Compared to vulcanized rubber, uncured rubber has
relatively few uses. It is used for cements; for adhesive, insulating, and
friction tapes; and for crepe rubber used in insulating blankets and footwear.
Vulcanized rubber, on the other hand, has numerous applications. Resistance to
abrasion makes softer kinds of rubber valuable for the treads of vehicle tires
and conveyor belts, and makes hard rubber valuable for pump housings and piping
used in the handling of abrasive sludge.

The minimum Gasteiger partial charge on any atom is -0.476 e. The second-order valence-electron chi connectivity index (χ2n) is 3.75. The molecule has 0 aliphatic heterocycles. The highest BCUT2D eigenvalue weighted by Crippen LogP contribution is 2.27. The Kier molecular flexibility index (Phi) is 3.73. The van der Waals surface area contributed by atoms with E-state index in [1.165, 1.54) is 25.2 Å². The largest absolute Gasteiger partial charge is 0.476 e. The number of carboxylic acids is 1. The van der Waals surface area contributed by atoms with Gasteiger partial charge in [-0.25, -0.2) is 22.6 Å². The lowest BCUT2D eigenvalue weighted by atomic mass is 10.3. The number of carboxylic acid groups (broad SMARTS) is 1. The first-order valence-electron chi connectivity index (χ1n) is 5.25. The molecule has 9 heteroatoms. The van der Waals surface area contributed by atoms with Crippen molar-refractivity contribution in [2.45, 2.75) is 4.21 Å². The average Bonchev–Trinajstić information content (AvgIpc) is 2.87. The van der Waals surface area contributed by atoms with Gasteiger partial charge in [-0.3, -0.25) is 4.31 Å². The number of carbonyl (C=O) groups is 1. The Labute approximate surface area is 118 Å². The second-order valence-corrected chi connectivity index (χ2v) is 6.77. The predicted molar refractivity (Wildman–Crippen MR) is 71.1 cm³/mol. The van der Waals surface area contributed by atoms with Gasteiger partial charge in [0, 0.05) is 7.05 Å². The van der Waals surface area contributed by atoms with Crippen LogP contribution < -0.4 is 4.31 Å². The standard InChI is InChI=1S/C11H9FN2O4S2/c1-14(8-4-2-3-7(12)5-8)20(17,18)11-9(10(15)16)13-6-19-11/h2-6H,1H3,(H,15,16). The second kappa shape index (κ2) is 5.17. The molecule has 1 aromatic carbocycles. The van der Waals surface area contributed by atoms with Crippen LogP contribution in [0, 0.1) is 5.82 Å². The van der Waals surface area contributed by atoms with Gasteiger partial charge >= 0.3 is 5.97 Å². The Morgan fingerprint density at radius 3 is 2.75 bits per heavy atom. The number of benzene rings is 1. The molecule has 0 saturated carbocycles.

The flexibility of rubber is often used in hose, tires, and rollers for a wide variety of devices ranging from domestic clothes wringers to printing presses; its elasticity makes it suitable for various kinds of shock absorbers and for specialized machinery mountings designed to reduce vibration. Being relatively impermeable to gases, rubber is useful in the manufacture of articles such as air hoses, balloons, balls, and cushions. The resistance of rubber to water and to the action of most fluid chemicals has led to its use in rainwear, diving gear, and chemical and medicinal tubing, and as a lining for storage tanks, processing equipment, and railroad tank cars. Because of their electrical resistance, soft rubber goods are used as insulation and for protective gloves, shoes, and blankets; hard rubber is used for articles such as telephone housings, parts for radio sets, meters, and other electrical instruments. The coefficient of friction of rubber, which is high on dry surfaces and low on wet surfaces, leads to the use of rubber both for power-transmission belting and for water-lubricated bearings in deep-well pumps.